Suffering Comes From Reaction
I finished up an interesting book yesterday called Buddha’s Brain – the practical neuroscience of happiness love and wisdom written by Dr. Rick Hansen – a neuropsychologist and meditation teacher and Dr. Richard Mendius – a neurologist.
The book explores the physical impacts that activities like mindfulness and meditation have on the brain. It also looks at the impacts of suffering, a topic that I’ve certainly not been a stranger to.
As long as we live and love, inescapable physical and/or mental discomforts will come our way and cause suffering. But more importantly, our reaction to the pain point triggers further suffering. In fact, most suffering comes from how we react to things.
Suffering is literally embodied in our cells. It cascades through via your sympathetic nervous system (SNS) and the hypothalamic-pituitary-adrenal axis (HPAA) of your endocrine (hormonal) system.
When you react to things and cascade suffering in your body, then an alarm goes off in your brain. Your SNS/HPAA sends signals to your major organs and muscle groups – readying them for fight or flight.
When this stimulation is constant then these systems cut off resources away from your body’s abilities to build a strong immune system, or preserve a positive good, in favor of a short term crisis (with lasting results).
Negative Reactions & Your Brain
Psychological pain draws many of the same neural networks as physical pain. This is why mental suffering can feel as bad as physical pain. Sometimes the two react into each other.
Consistent negative reactions to pain points leads to anxiety. This is seen readily in the brain as SNS/HPAA activity makes the amygdala in the brain more reactive to apparent threats, which increases SNS/HPAA activity and sensitizes the amygdala further.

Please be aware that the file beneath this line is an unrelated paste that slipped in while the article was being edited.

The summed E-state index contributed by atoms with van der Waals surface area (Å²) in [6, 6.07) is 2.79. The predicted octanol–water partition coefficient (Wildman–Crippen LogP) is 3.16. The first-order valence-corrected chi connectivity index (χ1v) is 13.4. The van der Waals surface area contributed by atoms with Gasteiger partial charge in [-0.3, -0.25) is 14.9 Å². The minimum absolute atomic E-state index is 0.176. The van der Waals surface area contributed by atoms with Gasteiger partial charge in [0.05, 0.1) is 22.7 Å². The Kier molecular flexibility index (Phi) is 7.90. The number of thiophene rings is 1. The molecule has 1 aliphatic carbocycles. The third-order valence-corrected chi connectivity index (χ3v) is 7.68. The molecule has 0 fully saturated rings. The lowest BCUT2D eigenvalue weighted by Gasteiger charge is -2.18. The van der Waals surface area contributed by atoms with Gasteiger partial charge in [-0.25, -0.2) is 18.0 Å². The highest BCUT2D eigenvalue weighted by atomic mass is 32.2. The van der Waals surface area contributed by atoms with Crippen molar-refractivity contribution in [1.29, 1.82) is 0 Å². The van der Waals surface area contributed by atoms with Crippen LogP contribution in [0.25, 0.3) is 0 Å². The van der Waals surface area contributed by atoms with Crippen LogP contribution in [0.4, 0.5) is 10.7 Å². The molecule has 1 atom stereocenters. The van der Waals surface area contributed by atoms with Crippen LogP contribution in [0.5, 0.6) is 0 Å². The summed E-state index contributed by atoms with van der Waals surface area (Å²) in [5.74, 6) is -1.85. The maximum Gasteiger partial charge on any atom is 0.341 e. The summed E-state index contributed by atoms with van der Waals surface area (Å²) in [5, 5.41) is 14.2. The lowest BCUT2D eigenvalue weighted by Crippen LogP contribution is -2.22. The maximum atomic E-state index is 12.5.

Why should we care about the amygdala? It helps form implicit memories (traces of past experiences that exist beneath conscious awareness). As the amygdala becomes more sensitive this awareness becomes tainted with fear, which only adds to feelings of anxiety.
Frequent SNS/HPAA activation also wears down the hippocampus in your brain, which is vital for forming explicit memories (clear records of what actually happened).
It is bad combination for your amygdala to be oversensitive while your hippocampus is compromised. This results in painful experiences being recorded in implicit memory.
This can lead to feeling like: something happened, I’m not sure what, but I’m really upset.
Consistent SNS/HPAA activation can also lead to depressed moods, as over time, dopamine levels are reduced – leading to a loss of enjoyment of activities once found pleasurable.
Additionally, stress reduces serotonin, which is the most important neurotransmitter for maintaining a good mood. When we have less serotonin then we are more vulnerable to dark moods with lacking interest in too much of anything.
Changing Our Reactions
Long story short, suffering has clear effects in your brain and body. If you can learn to change the cause of your suffering, then you will suffer a lot less.
Pain is inevitable – but suffering is optional.
This becomes reality when we simply stay present with whatever arises with awareness. The pain point could be a true source of suffering and it may be instinctual to react in a certain way.
[ctt template=”12″ link=”CKd3e” via=”yes” ]By observing your reaction and working towards stopping further reactions, then you can break the chain of suffering.[/ctt]
As outlined in the book the three processes to this practice include:
- Being with whatever arises
- Working with the tendencies of the mind to transform them
- Take refuge in the ground of being
This process can be assisted with deep breathing and an awareness of your breath, which kicks in your parasympathetic nervous system (PNS), whose job is to relax your body and counteract the negative reactions from your SNS.
According to the writers of Buddha’s Brain, even anticipation of a challenging event can have as much impact on your body as living it for real. This is due to changes that happen in your brain. All the more reason why staying in the present alleviates stressful reactions.
On the Positive Side?
By training and shaping your brain to react differently we can eventually change what arises and increase what’s positive and decrease what’s negative.
I see it as a clear mental observance of what is happening with awareness in choosing how I am going to let the stimulus react further in my body. Is it really worth stressing over?
I’ve learned to let a lot of things go. And I don’t get as worked up about things as I used to as I realize that it is not worth it to put my body under stress for circumstances many times out of my control.
This state encourages a sense of peace and clarity for my true nature. It definitely takes some practice 🙂
I’d love to hear if you’ve made conscious effort to change your reaction to pain points. What works for you?